An Experiment in Calculated Risks

    Photo by Anas Aldyab

    We don't need math to understand risk. All we have to do is take a risk.

    Take a risk.

    What happens?

    We win or lose. Even when we know the odds, we win or lose.

    And that, of course, is why so many of us don't ever want to have to take a risk, why so many of us buy in to some fantasy of security sold to us by another who totally gets our risk avoidance and takes command of the situation from there. In exchange for giving them sovereignty over our personal decisions and, therefore, our personal power, they promise to remove the risk. And now, with someone else making our decisions for us, we breathe easier.

    The chanciness of risk drives a whole spectrum of emotions. Risk can turn us on, like a gambling addict or an adrenaline junkie. Or it could make us shy, cautious, withdrawn. Risk can be terrifying.

    Risk can be something we just might accomplish if we extend ourselves a little beyond our comfort zone. It could be the promise of victory or the pending shame of our defeat.

    Why can't we know how this will work out? Does anyone have a tip we could make a sure bet on? Isn't there some insider information that will improve our odds? Can't we just cheat and get to the prize without the ambiguity and risk of the process?

    However we choose to respond to risk, there is no escape from it. We are in it for the duration.

    We are up to our necks in a life of pretty much impenetrable, unending risks. If we don't recognize that in our own lives just sit back and watch any of a thousand nature shows. Every scene, every time is some creature navigating the risk of its existence in a swarm of other creatures some of which might eat it and some of which it might eat. Take that a little further. Scan across every TV show you can view. You don't have to hang out there long. Every plot, every scene, every scary bit of music score - its all risk.

    The whole of our experience, whether were watching it or living it is always a question of how we face the very risk of our existence.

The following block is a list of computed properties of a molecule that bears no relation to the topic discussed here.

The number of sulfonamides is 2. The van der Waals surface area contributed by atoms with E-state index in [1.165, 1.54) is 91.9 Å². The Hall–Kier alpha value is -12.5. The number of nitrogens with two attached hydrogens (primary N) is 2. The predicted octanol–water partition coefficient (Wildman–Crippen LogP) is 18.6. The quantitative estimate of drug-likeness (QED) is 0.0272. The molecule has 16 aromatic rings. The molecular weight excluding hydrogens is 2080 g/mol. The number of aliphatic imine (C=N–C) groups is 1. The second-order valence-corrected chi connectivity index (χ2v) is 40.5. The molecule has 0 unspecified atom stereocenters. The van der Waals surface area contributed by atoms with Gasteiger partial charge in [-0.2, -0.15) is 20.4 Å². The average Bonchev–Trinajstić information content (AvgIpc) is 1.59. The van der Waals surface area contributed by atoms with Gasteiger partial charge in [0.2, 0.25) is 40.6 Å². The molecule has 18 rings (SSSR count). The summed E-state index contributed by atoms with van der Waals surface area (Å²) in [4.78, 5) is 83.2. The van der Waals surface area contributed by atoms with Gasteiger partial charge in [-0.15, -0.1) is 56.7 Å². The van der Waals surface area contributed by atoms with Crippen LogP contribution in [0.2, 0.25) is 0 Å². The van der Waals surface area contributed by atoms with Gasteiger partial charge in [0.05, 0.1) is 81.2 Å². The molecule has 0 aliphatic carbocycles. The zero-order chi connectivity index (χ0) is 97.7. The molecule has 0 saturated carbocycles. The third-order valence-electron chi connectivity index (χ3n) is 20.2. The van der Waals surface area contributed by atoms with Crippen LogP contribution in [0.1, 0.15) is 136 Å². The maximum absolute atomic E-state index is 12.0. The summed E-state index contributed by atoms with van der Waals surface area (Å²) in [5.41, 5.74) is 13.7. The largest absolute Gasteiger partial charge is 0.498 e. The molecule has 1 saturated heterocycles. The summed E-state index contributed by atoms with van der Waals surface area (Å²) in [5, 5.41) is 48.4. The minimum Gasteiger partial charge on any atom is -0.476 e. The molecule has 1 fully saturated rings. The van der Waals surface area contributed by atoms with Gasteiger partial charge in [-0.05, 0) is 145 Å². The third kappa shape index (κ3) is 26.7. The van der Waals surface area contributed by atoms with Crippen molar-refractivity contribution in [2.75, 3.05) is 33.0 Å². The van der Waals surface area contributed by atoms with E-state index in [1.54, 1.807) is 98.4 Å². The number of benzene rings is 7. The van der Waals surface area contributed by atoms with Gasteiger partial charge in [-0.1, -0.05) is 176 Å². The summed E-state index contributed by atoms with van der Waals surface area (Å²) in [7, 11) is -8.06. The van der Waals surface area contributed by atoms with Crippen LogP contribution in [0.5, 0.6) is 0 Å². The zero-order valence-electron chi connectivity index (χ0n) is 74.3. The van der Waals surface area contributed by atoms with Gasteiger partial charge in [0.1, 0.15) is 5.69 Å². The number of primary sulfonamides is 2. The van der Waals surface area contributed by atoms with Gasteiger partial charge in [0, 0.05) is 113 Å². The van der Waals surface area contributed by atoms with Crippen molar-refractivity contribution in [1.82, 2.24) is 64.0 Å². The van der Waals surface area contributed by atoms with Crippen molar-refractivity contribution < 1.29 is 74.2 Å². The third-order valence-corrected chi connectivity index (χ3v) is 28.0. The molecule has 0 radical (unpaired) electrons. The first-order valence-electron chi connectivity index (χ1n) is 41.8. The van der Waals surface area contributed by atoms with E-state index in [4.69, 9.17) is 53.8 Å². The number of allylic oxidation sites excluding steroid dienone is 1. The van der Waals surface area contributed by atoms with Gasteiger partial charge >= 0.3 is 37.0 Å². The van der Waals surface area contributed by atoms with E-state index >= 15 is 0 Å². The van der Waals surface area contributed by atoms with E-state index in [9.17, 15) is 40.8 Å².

How we face the risks we take means everything to our success. If we go into them blindly, dumb luck may be on our side and we succeed. More likely, we'll have to learn on the go, discover what's transpiring and adapt as we can.

    Or we can study the risks. Learn what makes them tick. Understand the mechanisms, the probabilities, their history, learn about what others have done in this situation.

    We are designed for this. Everything about us is structured to face unending change in an adaptive manner. The question is, have we, do we progressively mature the ability to deal with risk over time?

    Look at the game world. Name a game, any game. Each is a risk-taking model. We love to face risk in games or in sports. The whole of our developmental prowess comes into play when we engage games of any kind. But risk in games are always highly limited stakes on a board or in the field. We can keep scores. We can win or lose. Then we walk away to some more favorable comfort zone. .

    How do we marry our love of modeling risk-taking in the game with our actions in the real-world? One simple, universal principle influences our success in both. If we increase our ability to succeed in the face of risk - become a more skillful player, we tend to do better in the game. You got game?

    To raise our game, we need to be able over time to take on proportionately bigger risks. The rewards are often proportionate to the risk we take but not always. Sometimes a small risk has big rewards. Sometime a big risk doesn't yield much. That's why its a game. We could win or we could lose. We could also win or lose in either a big way or a small way. That's a constant in the universe of never ending risk. We can even win now and lose on the next play. But then, we might win directly thereafter. YIKES! How can that be safe?

    Only time and experience in the game matures the skill and insight to play well and convert the ever-present risk into gains in our win column. This is what we call wisdom. We have taken all of the ignorance of our expectations, thrown it into at-risk plays, gained knowledge about how things work there, had both our expectations and our hard-won knowledge hammered on the anvil of experience and found ourselves beaten by life into a more malleable, resilient wisdom regarding the life of risk taking.

    We have to play to gain. Or as is said, no pain, no gain.

    The court to play this on is both out in the world and simply within us. Our heart and mind manage the risk. Measure that. Pace yourself. Train for it. One step at a time. One step after another.

    Mastery is within. No one has to see or know. We can do all of this privately, in fact, the quieter we are within ourselves as we practice this, the easier we train our brain to execute its new tricks. Yes, people will see if we pass or fail. So what?

    It's not their game. They are merely observers. We are the player. We are the one who have a date with risk. Meet it directly. Play it smartly. Win or lose, come back to play again, smarter this time, more experienced, wiser.

    Shhh.... pay attention. Something is changing. Move into position. Make your play.

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